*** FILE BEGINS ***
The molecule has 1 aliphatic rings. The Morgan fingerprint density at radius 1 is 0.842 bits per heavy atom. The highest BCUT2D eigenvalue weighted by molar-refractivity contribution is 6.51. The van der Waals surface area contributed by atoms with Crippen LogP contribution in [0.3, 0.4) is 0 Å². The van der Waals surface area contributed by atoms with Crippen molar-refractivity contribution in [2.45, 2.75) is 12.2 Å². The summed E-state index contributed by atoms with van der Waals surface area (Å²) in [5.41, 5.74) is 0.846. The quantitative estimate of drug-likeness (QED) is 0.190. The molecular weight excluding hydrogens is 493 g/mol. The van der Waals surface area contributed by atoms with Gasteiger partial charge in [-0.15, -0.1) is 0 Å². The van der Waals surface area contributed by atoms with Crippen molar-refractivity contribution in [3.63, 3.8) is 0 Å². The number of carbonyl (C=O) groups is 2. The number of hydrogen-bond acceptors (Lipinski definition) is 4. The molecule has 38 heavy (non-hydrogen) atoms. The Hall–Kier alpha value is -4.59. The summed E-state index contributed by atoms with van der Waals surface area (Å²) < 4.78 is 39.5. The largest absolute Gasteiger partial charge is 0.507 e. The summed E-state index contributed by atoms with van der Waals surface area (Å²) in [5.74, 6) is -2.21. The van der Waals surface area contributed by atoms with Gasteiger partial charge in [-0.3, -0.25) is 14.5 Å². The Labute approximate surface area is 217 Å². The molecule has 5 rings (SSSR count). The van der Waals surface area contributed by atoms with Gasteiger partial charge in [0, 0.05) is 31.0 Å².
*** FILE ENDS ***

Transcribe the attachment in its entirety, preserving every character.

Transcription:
The molecule has 1 aliphatic rings. The Morgan fingerprint density at radius 1 is 0.842 bits per heavy atom. The highest BCUT2D eigenvalue weighted by molar-refractivity contribution is 6.51. The van der Waals surface area contributed by atoms with Crippen LogP contribution in [0.3, 0.4) is 0 Å². The van der Waals surface area contributed by atoms with Crippen molar-refractivity contribution in [2.45, 2.75) is 12.2 Å². The summed E-state index contributed by atoms with van der Waals surface area (Å²) in [5.41, 5.74) is 0.846. The quantitative estimate of drug-likeness (QED) is 0.190. The molecular weight excluding hydrogens is 493 g/mol. The van der Waals surface area contributed by atoms with Gasteiger partial charge in [-0.15, -0.1) is 0 Å². The van der Waals surface area contributed by atoms with Crippen molar-refractivity contribution in [3.63, 3.8) is 0 Å². The number of carbonyl (C=O) groups is 2. The number of hydrogen-bond acceptors (Lipinski definition) is 4. The molecule has 38 heavy (non-hydrogen) atoms. The Hall–Kier alpha value is -4.59. The summed E-state index contributed by atoms with van der Waals surface area (Å²) < 4.78 is 39.5. The largest absolute Gasteiger partial charge is 0.507 e. The summed E-state index contributed by atoms with van der Waals surface area (Å²) in [5.74, 6) is -2.21. The van der Waals surface area contributed by atoms with Gasteiger partial charge in [-0.3, -0.25) is 14.5 Å². The Labute approximate surface area is 217 Å². The molecule has 5 rings (SSSR count). The van der Waals surface area contributed by atoms with Gasteiger partial charge in [0, 0.05) is 31.0 Å².